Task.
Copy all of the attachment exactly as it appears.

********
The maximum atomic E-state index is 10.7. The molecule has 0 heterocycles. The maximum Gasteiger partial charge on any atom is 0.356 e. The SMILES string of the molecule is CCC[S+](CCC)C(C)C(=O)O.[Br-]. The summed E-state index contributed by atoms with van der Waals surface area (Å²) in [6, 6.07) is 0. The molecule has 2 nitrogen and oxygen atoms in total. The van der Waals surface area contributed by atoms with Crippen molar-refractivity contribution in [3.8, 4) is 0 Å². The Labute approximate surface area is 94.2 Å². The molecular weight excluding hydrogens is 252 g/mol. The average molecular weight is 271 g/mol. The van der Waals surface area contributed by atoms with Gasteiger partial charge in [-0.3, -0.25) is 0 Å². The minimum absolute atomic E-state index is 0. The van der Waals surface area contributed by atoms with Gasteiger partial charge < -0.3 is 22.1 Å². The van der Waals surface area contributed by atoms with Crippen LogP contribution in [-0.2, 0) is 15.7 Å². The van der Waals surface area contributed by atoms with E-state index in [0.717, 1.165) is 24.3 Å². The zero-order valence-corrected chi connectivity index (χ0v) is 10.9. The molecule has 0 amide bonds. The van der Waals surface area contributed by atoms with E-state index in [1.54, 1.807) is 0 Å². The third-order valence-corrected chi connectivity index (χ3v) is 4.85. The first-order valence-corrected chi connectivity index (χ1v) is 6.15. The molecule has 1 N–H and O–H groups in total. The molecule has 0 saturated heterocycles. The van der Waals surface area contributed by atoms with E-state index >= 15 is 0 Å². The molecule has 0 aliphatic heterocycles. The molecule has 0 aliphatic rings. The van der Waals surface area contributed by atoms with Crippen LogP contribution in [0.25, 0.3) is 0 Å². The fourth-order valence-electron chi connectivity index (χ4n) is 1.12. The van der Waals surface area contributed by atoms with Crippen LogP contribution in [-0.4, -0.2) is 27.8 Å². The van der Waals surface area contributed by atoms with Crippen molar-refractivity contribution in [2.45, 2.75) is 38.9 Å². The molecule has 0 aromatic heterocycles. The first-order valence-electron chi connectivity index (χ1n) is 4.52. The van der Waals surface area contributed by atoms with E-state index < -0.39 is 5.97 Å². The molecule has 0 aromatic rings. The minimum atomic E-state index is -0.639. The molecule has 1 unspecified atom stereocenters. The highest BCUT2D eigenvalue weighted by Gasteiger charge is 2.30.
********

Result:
The maximum atomic E-state index is 10.7. The molecule has 0 heterocycles. The maximum Gasteiger partial charge on any atom is 0.356 e. The SMILES string of the molecule is CCC[S+](CCC)C(C)C(=O)O.[Br-]. The summed E-state index contributed by atoms with van der Waals surface area (Å²) in [6, 6.07) is 0. The molecule has 2 nitrogen and oxygen atoms in total. The van der Waals surface area contributed by atoms with Crippen molar-refractivity contribution in [3.8, 4) is 0 Å². The Labute approximate surface area is 94.2 Å². The molecular weight excluding hydrogens is 252 g/mol. The average molecular weight is 271 g/mol. The van der Waals surface area contributed by atoms with Gasteiger partial charge in [-0.3, -0.25) is 0 Å². The minimum absolute atomic E-state index is 0. The van der Waals surface area contributed by atoms with Gasteiger partial charge < -0.3 is 22.1 Å². The van der Waals surface area contributed by atoms with Crippen LogP contribution in [-0.2, 0) is 15.7 Å². The van der Waals surface area contributed by atoms with E-state index in [0.717, 1.165) is 24.3 Å². The zero-order valence-corrected chi connectivity index (χ0v) is 10.9. The molecule has 0 amide bonds. The van der Waals surface area contributed by atoms with E-state index in [1.54, 1.807) is 0 Å². The third-order valence-corrected chi connectivity index (χ3v) is 4.85. The first-order valence-corrected chi connectivity index (χ1v) is 6.15. The molecule has 1 N–H and O–H groups in total. The molecule has 0 saturated heterocycles. The van der Waals surface area contributed by atoms with E-state index >= 15 is 0 Å². The molecule has 0 aliphatic heterocycles. The molecule has 0 aliphatic rings. The van der Waals surface area contributed by atoms with Crippen LogP contribution in [0.25, 0.3) is 0 Å². The fourth-order valence-electron chi connectivity index (χ4n) is 1.12. The van der Waals surface area contributed by atoms with Crippen LogP contribution in [-0.4, -0.2) is 27.8 Å². The van der Waals surface area contributed by atoms with Crippen molar-refractivity contribution in [2.45, 2.75) is 38.9 Å². The molecule has 0 aromatic heterocycles. The first-order valence-electron chi connectivity index (χ1n) is 4.52. The van der Waals surface area contributed by atoms with E-state index < -0.39 is 5.97 Å². The molecule has 0 aromatic rings. The minimum atomic E-state index is -0.639. The molecule has 1 unspecified atom stereocenters. The highest BCUT2D eigenvalue weighted by Gasteiger charge is 2.30.